So those of you who have been following this blog for a little while are already acquainted with my massive ego Jasper Mountbatten III. He's an extroverted, irrational, volatile personality but he can also be entertaining in party situations. Sometimes he's inspiring (albeit in a rather bullying "Finish the whole keg you frickin' democrat!" kind of way) which can be helpful at those moments when you do actually need to finish the keg. Other times he's like a hurt little child and can sulk in the toilet for days at a go. But whatever the situation, Jasper's reaction is inevitably active. Even the sulking is an active kind of sulking. And his reactions are those of either extreme joy, or extreme injustice and anger. You'll forgive Jasper if he has a rather inflated view of me as a person, that's kind of what his job is.
Today though, I'd like to introduce you to another aspect of my personality. He's related to Jasper, although you would hardly guess it to look at him. When Jasper is the one at the party entertaining everybody with a hilarious story about the time he fell asleep in a river, his cousin Derek Bluebottom is the one that everyone is desperately trying to avoid. He's the guy at the party who looks like he was forced to come by his mum. He's the one in the kitchen standing by the fridge. You know, the one who you need to politely ask to move in order to get another beer. It's not an accident, he's standing in the way deliberately. Just so that someone will be forced to interact with him. Deep down he wants to connect, but instead he just kind of looks at you with nothing in his face. Pretty soon, word has spread through the party that there's a weird sad guy next to the fridge, and people start going to the off-license instead of to the kitchen. Derek has that effect on people.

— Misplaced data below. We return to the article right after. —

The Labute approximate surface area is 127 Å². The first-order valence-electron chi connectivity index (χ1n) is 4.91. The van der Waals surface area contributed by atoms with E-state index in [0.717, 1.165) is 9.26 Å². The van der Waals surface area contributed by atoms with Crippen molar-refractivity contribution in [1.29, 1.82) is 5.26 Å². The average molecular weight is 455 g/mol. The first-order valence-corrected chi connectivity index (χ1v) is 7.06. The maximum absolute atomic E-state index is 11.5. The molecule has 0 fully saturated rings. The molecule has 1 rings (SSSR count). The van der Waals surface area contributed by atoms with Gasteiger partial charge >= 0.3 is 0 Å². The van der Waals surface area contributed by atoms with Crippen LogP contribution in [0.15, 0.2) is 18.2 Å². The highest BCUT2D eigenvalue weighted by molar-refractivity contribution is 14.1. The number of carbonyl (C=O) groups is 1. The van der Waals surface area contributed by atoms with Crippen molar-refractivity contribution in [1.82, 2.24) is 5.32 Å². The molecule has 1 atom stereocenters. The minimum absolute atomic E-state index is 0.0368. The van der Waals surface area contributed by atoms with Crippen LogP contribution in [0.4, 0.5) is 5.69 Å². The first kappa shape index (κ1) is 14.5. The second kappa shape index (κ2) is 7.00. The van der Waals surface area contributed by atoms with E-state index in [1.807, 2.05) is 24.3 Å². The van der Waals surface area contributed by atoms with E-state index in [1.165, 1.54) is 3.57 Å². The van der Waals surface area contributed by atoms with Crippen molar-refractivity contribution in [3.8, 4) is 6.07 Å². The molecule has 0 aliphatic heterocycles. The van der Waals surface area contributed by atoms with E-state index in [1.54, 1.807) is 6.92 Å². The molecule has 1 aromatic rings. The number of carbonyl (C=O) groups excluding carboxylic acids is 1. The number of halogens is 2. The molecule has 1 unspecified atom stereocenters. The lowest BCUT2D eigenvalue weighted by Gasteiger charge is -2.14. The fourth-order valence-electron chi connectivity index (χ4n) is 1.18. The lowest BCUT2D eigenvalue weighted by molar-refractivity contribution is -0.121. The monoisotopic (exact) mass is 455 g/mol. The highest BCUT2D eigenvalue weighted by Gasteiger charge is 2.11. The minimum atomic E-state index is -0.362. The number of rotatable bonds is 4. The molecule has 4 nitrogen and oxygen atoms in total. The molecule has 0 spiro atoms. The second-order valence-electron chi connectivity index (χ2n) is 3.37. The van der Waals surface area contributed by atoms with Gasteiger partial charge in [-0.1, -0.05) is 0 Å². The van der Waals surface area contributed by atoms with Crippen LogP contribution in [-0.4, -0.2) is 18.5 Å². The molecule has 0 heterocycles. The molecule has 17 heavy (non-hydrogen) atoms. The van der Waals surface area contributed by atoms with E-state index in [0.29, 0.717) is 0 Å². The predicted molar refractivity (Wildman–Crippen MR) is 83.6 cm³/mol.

If I'm perfectly honest though, the last place you would ever find Derek is at a party. He's more likely to be found at home on the sofa, sitting in the dark (having been unable to find the will to turn the light on) scrolling meaninglessly through an endless pit of despair until his phone runs out of battery, gradually sinking lower and lower until he can't feel anything anymore. Not joy, not sadness, just an infinite bog of numbness.
Say hello to Derek Bluebottom, my depression. Or perhaps don't bother, he's not likely to hear you.
You might wonder why I'm introducing you to Derek at all. He's not exciting like Jasper (or arguably normal like me), he's a bit of a pariah...
There are many times in my career so far that Derek has come to visit me. I must say I don't particularly look forward to his visits as I never really know how long he's going to stay. He came to stay after I got fired from Fantastic Mr Fox, actually he was a fairly regular visitor in the weeks leading up to that moment.
He also came for regular holidays during my very early years as a composer/lyricist, whenever I didn't get anywhere in a competition, whenever I didn't get a job, whenever I wondered what the hell I was doing with my life and what the damn point of any of it was anyway. Interestingly enough, although they make fairly strange bedfellows, Derek usually comes to visit with Jasper. But, you don't always know that he's there. He slides in the door behind Jasper and sets up in the spare room before you've even realised. And the most important difference between Jasper and Derek? Jasper always leaves as soon as the cocaine runs out, whereas Derek lingers long past his use by date.
So of the two, who is the more dangerous? Jasper for his outbursts, and volatility? Or Derek with his quiet numbing?
For me, the answer will always be Derek. But why am I talking about Derek now?
Because he's in my spare room... and I'm terrified.